ASU ranks among top Peace Corps volunteer-producing universities

The University has produced more than 1,000 volunteers for the service organization

ASU ranked No. 15 among large universities on the Peace Corp’s 2018 “Top Volunteer-Producing Colleges and Universities” list, according to a report from the Peace Corps.

The University has been among top Peace Corps volunteer-producing schools for the past nine years, and 1,081 alumni have served abroad as volunteers, according to the Peace Corps. 

Julia Tebben, a Peace Corps campus recruiter at ASU and a social and cultural pedagogy graduate student, said ASU offers many opportunities for students to get involved with the organization or learn more about it. 

The Peace Corps club educates students interested in joining the organization after graduation, while Peace Corps campus ambassadors promote the volunteer program. There is a Peace Corps Prep program that offers both for-credit and non-credit options, and this spring a study abroad experience called A Taste of Peace Corps was made available to students.

Currently, there are 50 Sun Devils volunteering around the globe in places ranging from Peru to China to Puerto Rico to various parts of Africa, Tebben said. She said that about 17 percent of people who apply to Peace Corps are accepted and ASU’s high numbers of accepted volunteers speaks volumes about its student body and spirit of service.

Tebben said her time volunteering for the Peace Corps in Namibia provided her with countless life lessons and unique experiences. Although her time there was challenging, she's grateful for the challenges that were presented to her and the relationships she formed with fellow volunteers and her host community.

“Change is only ever sustainable if it is community driven,” she said. “I think that’s what Peace Corps does. It’s really about being embedded and integrated into a community so that change happens from the ground up.”

Jessica Hirshorn, an instructor for ASU’s Peace Corps Prep program and co-director for A Taste of Peace Corps, said the value of community engagement at the University is similar to values held by the Peace Corps. 

“ASU has this emphasis on being part of our community and engaging with the community and trying to have a positive impact on this world whether it be through research that professors are doing or different ways people are volunteering,” she said.

Hirshorn volunteered for the Peace Corps in Micronesia and helped teach English to children within the community. She said that through Facebook, she was able to find out that many of her former students moved to the U.S.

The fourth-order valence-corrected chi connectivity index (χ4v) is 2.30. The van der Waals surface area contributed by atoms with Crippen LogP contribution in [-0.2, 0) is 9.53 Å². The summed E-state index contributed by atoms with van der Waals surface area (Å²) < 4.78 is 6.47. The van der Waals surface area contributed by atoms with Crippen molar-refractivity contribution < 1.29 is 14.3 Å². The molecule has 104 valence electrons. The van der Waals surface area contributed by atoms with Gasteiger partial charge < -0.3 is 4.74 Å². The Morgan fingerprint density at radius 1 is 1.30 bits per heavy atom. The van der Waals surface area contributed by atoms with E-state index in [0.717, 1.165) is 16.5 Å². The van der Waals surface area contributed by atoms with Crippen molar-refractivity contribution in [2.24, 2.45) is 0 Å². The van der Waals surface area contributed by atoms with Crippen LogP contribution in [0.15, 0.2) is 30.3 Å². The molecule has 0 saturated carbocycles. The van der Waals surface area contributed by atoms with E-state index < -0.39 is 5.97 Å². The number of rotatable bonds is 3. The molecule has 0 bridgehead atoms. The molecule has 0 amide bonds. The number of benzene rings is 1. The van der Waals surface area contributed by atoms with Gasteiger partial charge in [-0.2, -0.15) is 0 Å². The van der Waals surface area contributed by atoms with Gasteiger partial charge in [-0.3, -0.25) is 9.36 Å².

"I went all these years not really knowing what my impact was and then reconnected with my community through Facebook," she said. "Now that I'm older and years have passed, it's easy to see the impact because I helped give them the skills they needed for their future."

Hirshorn said that since serving for the organization, the Peace Corps has continued to be a large part of her life and her role at ASU allows her to experience a different sense of accomplishment.

“It’s not really about me or my experience, it’s about my students and them having those experiences,” she said. “I hope that as time goes on, more and more students on this campus get excited about different opportunities to get involved as well.” 

Zack Mardoc, a graduate student studying finance and business analytics, said he was always interested in the Peace Corps.

“A lot of people dream about going into the Peace Corps for years,” he said. “I was just like ‘This is a really good idea. I don’t see how I could possibly regret this.’ ”

Mardoc went on to volunteer in Madagascar from 2013 to 2015 and helped bring running water as well as proper sanitation and latrine facilities to the communities he was working in. Additionally, he focused on the agriculture sector and helped plant community gardens.

While abroad, he said that modern technology allowed him to communicate with his loved ones back in the U.S. 

"I was in a village with no running water, minimal electricity, dirt roads — and I had cell service at my site," Mardoc said. "I could text and call people from back home in my little house. It's not what it once was. You have more support than you think. You have better access to health care than you think."

Now, Mardoc is a Coverdell Fellow at ASU and helps serve as mentor and guide for students who are curious or have questions about the Peace Corps.

The personal development, such as coming back home with a new and more worldly outlook, was the most rewarding part of volunteering, Mardoc said.

“If you want a new experience, Peace Corps is for you,” he said. “If you want to live outside of the U.S., if you want to learn a new language fluently, if you want to have a perspective other than what you grew up in, join the Peace Corps.”

Reach the reporter at Kimberly.Rapanut@asu or follow @kimrapanut on Twitter.

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